SBR Encore


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Gdbyrd
February 27, 2012, 01:16 AM
How does the SBR treatment work for an Encore? Is it registered to the frame or to an individual barrel? I did a short search online and it says that you can't list Multi under caliber anymore.

I've got a TON of pistol barrels for my Encore, and some of them would be dandy with a rifle stock.

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Saakee
February 27, 2012, 02:09 AM
the receiver is the registered component, barrels are just hunks of metal with some bits scraped out in a nice pattern.

TurtlePhish
February 27, 2012, 10:15 PM
barrels are just hunks of metal with some bits scraped out in a nice pattern.

So are receivers, if you think about it. ;)

a-sheepdog
February 27, 2012, 10:20 PM
You would register the receiver as a SBR and it would forever and always be a SBR, regardless of the barrel in place or the lenth of the barrel.

MasterSergeantA
February 28, 2012, 11:24 AM
http://www.atf.gov/regulations-rulings/rulings/atf-rulings/atf-ruling-2011-4.pdf

MasterSergeantA
February 28, 2012, 11:26 AM
So are receivers, if you think about it. ;)
The difference being that the receivers are serialized and controlled while barrels are generally not.

Sam1911
February 28, 2012, 12:00 PM
You would register the receiver as a SBR and it would forever and always be a SBR, regardless of the barrel in place or the lenth of the barrel.

Well...sort of.

Once you register the receiver as an SBR, it is a legal SBR -- when configured as such -- until/unless you notify the BATFE to remove it from the registry.

However, if you replace the barrels of your SBR with a >16" barrel, it isn't an NFA-regulated weapon and can be taken across state lines, even to states that don't allow SBRs, loaned to someone else to use, etc.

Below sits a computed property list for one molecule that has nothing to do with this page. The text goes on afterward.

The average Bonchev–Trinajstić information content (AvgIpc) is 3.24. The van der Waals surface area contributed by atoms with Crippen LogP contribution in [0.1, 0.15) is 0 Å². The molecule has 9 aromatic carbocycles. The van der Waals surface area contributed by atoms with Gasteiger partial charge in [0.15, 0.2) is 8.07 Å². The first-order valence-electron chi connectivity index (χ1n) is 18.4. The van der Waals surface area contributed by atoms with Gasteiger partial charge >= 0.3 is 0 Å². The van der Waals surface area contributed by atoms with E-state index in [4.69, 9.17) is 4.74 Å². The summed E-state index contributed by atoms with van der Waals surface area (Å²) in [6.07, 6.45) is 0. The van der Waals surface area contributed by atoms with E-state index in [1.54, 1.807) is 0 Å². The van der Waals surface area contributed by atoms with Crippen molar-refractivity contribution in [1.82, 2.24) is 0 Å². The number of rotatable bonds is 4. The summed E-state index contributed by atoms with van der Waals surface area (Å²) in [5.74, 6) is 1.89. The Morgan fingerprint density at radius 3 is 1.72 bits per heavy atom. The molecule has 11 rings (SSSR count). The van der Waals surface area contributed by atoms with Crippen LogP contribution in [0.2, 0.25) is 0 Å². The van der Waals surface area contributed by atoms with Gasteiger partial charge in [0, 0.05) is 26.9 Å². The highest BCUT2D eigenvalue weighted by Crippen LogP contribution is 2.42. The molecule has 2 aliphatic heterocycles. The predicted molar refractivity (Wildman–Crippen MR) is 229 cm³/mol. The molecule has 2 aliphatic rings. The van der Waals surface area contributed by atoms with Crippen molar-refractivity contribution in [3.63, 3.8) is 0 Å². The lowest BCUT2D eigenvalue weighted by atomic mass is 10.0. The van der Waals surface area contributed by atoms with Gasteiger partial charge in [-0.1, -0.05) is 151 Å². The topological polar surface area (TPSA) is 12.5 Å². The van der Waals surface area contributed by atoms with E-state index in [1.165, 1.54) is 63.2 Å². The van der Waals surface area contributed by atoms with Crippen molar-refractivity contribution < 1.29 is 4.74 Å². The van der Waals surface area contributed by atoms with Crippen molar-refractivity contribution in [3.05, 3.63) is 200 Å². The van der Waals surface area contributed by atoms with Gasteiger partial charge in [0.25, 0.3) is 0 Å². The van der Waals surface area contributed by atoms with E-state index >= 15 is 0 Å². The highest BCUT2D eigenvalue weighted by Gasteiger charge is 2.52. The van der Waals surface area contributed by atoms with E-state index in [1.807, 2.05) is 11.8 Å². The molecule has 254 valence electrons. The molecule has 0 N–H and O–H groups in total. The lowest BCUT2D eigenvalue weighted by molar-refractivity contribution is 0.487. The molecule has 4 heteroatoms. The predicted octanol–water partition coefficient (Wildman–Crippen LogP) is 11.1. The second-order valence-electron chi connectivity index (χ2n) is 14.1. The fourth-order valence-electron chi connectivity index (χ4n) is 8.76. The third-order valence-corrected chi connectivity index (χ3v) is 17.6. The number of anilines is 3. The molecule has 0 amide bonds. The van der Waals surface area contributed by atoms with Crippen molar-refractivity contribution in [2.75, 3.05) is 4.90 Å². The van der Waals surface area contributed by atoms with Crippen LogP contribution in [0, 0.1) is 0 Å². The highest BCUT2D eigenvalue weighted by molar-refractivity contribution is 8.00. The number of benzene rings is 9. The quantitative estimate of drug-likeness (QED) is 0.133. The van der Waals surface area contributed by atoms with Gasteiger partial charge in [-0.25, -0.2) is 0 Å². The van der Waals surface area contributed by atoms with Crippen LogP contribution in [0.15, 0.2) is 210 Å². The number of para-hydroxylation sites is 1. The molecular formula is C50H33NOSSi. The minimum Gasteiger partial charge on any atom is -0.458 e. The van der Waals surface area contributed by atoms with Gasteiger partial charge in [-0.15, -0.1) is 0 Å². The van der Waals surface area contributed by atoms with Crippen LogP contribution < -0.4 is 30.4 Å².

http://www.atf.gov/firearms/faq/national-firearms-act-short-barreled-rifles-shotguns.html
Q: What is the registered part of a Short Barreled Rifle (SBR) or Short Barreled Shotgun (SBS)?While a receiver alone may be classified as a “firearm” under the Gun Control Act (GCA), SBRs and SBSs are classified in totality under the National Firearms Act (NFA). A firearm that meets the definition of a SBR consists of a rifle that has a barrel less than 16 inches in length. A SBS consists of a shotgun that has a barrel less than 18 inches in length. The serialized receiver is recorded for registration in the National Firearms Registration and Transfer Record (NFRTR).

Q: I possess a properly registered SBR or SBS. I intend to strip the receiver and remove the barrel prior to selling the receiver. Is the bare receiver still subject to regulation under the NFA as a SBR or SBS?
A stripped receiver without a barrel does not meet the definition of a SBR or SBS under the NFA. Although the previously registered firearm would remain registered unless the possessor notified the NFA Branch of the change, there is no provision in statute or regulation requiring registration of a firearm without a barrel because its physical characteristics would make it only a GCA “firearm” pursuant to 18 U.S.C. 921(a)(3)(B). If the subsequent owner buys the receiver as a GCA firearm and installs a barrel less than 16 inches in length (SBR) or 18 inches in length (SBS), the firearm would be subject to a $200 making tax and registration under the NFA by the manufacturer or maker of the SBR or SBS. Because registration depends upon the stated intent of the applicant, there is no provision to allow registration of a NFA firearm by anyone other than the maker or manufacturer.

Q: If I remove the short barrel from the registered SBR or SBS, is the receiver still subject to NFA transfer and possession regulations?
If the possessor retains control over the barrel or other parts required to assemble the SBR or SBS, the firearm would still be subject to NFA transfer and possession regulations. ATF recommends contacting State law enforcement officials to ensure compliance with state and local law.

Q: Does the installation of a barrel over 16 inches in length (SBR) or 18 inches in length (SBS) remove the firearm from the purview of the NFA? If so, is this considered a permanent change?
Installation of a barrel greater than 16 inches in length (SBR) or 18 inches in length (SBS) will remove the firearm from the purview of the NFA provided the registrant does not maintain control over the parts necessary to reconfigure the firearm as a SBR or SBS.

Q: Is it necessary to send notification to ATF and receive acknowledgement that the SBR or SBS has been removed from the purview of the NFA before it may be sold as a GCA firearm?